Seriously? I am going to write a whole article about credit inquiries ? How boring, right? Well, come on. Do I ever write anything boring or irrelevant?
Although many people will tell you that inquiries have little to nothing to do with your credit score they impact your ability to get credit in other, unforseen ways.
Because I work with many people that are looking at acquiring SBA loans and other loans I can tell you unequivocally that those creditors taking a peak at your credit report can come back to bite you in the butt.
So, what exactly are inquiries? An inquiry is anytime anyone requests access to your credit information for the purposes of making a decision to extend to you credit. Today however, credit reports are also used for employment purposes, criminal proceedings, etc. For our little demo we are going to stick with just the credit issue.
Inquiries account for approximately 15% of your total credit score. Not a huge amount, I know. But, what if I told you that they can still keep you from getting new credit even with scores as high as 780 or higher. What!?! No way!! Way!!
What a lender sees is not your score, which at 780 if that was the only criteria would qualify you for the best rates and usually a pretty substantial credit line. What they see is that you are applying for credit all over the country and what happens if you get approved for all of them at once? Yikes, you are now at a huge debt-to-income ratio.
But….What if you didn’t apply for anything? How could you have inquiries on your report. Here comes the “did you know?” part.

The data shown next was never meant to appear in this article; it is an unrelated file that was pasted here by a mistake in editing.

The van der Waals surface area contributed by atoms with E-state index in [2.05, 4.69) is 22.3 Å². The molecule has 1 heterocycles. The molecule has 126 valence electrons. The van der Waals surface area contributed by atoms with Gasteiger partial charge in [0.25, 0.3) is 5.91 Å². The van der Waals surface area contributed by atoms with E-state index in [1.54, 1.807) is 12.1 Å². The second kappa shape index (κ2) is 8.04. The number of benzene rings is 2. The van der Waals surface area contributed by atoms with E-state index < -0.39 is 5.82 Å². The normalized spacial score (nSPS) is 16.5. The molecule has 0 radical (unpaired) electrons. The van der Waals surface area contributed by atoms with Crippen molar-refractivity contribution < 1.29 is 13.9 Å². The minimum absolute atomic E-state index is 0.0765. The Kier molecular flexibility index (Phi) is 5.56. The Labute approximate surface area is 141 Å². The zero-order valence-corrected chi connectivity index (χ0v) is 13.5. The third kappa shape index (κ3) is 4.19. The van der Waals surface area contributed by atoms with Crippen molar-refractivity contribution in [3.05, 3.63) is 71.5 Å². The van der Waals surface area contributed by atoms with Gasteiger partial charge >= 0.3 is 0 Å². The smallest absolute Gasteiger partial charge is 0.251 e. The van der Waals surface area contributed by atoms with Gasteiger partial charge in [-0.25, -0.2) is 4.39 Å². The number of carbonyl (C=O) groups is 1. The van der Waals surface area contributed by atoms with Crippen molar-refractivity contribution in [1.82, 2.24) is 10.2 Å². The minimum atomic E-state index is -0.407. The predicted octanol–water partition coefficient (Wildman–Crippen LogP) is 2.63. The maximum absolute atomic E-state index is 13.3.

You must place an “opt-out” message on your credit report to keep creditors from accessing it.
WHAT!? You read me right. Much like a “do not call” list you must “opt-out” of receiving pre-approved offers and allowing others to look at your credit report without your permission. This goes back to remembering that your “credit report” is actually and “information report”. The bureaus earn their billions every year buying and selling your personal information, often without your knowledge…that is until you attempt to acquire an SBA loan or other loan that you need.
YOU have the right to access your report anytime you wish and it does not affect your inquiry status. This is known as a “soft pull”. A soft pull will show when a current lender has accessed your account for review, however this does not affect your score nor is this shared with other lenders.
A creditor accessing your information for the purpose of extending credit is known as a “hard pull” and that information is included in your FICO score and listed on your report.
This information is shared with anyone else that does a “hard pull” including the people that are going to make the decision on your SBA loan and your current lenders that are deciding if you should or should not have your limit raised or reduced.
Very few people are aware that you actually have to tell the bureaus “No, don’t share my information”. It seems like common sense, but as we have seen very little having to do with credit and the credit reporting agencies has to do with common sense.
The first step is to go to www.optoutprescreen.com to have electronically remove your report from access. You can even go one step further, and as I find this a great way to help with identity theft, you can request a code from the bureaus that is required for ANY credit inquiry and must be used before your credit can be accessed. This makes a bit more work for the lender, but as we have seen the rules have been skewed toward the lender for a very long time. Now it is about taking control over your credit.
Courtesy of DeAnne West